A psychologist who was employed at Macquarie University as Student Support Officer in the Mathematics Department for 10 years wrote: “I had first-hand experience of the excellence of Dr Frank Valckenborgh’s lecturing & engagement with the students. Frank was always willing to devote his time & effort to helping students who had difficulty with any aspect of their Maths… His commitment to the students is legendary.”

This response is highly significant, going beyond the defence of Valckenborgh. The reasons provided for signing the petition reveal an appreciation of the need for education and scholarship, and disgust for the cost-cutting measures that have a direct negative impact on students’ education, both under-graduate and post-graduate.

In supporting the petition, students are seeking to find independent means of opposing the assault on the universities. A similar petition, signed by more than 900 people, including students and former students, has been launched at Melbourne’s Monash University against the effective dismissal of Dr Jan Bryant, who has been teaching as a casual in Monash’s Art, Design and Architecture faculty for 11 years, during which she has taught thousands of students, supervised dozens of PhDs and published books, papers and essays.

Such actions everywhere need to be supported and broadened, through the development of joint rank-and-file committees of university workers and students.

Explaining why students are leading the fight to defend Valckenborgh, MQMS president Darwish told the WSWS: “Our aim is to save his job. That will have a knock-on effect to save other people’s jobs. We want to stop the funding cuts to the maths department. Mathematics is the heart of any university.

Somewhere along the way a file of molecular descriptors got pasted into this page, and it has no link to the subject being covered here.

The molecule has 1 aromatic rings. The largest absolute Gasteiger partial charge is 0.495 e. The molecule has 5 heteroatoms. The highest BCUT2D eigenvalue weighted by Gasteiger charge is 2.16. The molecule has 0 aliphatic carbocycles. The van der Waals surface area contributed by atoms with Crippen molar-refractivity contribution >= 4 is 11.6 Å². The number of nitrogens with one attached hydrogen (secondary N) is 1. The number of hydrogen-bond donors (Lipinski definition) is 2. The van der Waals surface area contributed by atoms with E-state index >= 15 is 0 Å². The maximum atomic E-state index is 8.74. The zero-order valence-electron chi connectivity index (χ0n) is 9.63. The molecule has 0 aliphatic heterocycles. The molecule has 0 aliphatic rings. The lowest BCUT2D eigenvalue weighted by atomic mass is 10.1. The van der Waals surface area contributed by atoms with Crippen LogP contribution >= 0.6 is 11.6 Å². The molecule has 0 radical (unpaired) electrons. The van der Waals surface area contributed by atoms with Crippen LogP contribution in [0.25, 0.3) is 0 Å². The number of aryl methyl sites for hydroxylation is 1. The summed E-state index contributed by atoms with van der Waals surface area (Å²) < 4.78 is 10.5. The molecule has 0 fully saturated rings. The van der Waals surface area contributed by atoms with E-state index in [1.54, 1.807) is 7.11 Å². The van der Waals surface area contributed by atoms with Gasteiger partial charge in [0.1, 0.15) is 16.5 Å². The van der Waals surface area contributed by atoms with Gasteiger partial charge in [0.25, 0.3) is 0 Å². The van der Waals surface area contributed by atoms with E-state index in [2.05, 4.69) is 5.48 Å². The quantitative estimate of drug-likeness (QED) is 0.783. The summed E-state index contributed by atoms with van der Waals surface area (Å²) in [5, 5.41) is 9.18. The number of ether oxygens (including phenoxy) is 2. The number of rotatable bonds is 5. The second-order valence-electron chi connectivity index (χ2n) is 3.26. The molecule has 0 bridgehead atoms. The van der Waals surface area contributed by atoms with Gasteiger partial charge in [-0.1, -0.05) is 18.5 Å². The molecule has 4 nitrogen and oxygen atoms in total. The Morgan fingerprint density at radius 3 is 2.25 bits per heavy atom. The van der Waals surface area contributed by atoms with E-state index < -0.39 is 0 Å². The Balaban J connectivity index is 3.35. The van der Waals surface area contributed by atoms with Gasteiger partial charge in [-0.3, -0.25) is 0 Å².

“I have seen four to five rounds of so-called voluntary redundancies [VRs]. With a round of VRs, everybody’s job is under stress. It means no one’s job is safe. Morale has been low, and I feel sad for esteemed professors being treated like an expendable resource. It’s insulting to education as a whole. This is not how you treat a scholar.

“We have had great support in the past week. Some people have said the most eloquent things. One comment in particular said: ‘He made me love mathematics from a person who dreaded maths and almost got kicked out of class in high school.’ This person had mathematics anxiety and had problems with other professors and was looking at failing. Frank provided help, and the student received a high distinction.

“We are overwhelmed at the response. People remember Frank’s teaching. It’s relevant. A lot of the support is from people who are now working.

“It’s like they have targeted Frank. So many people took VRs… Every day, MQMS are finding out about more redundancies. And we will not be silent and we will not hide the voluntary redundancies…

“I couldn’t agree more with the World Socialist Web Site article on the cuts at Macquarie. You write: ‘The proposals insist that academics must compete with each other in “Hunger Games”-style spill and fill processes to determine who will keep their jobs.’ That’s exactly true. It’s traumatic for staff. It’s like going through a war at uni. It’s not healthy, and it’s not in the university’s duty of care to the staff.”

Valckenborgh is representative of thousands of tertiary education workers who have lost their jobs, with the pandemic used as the pretext for a further pro-business purging and restructuring of universities. This is only possible because the National Tertiary Education Union (NTEU) has systematically opposed any unified struggle against the onslaught.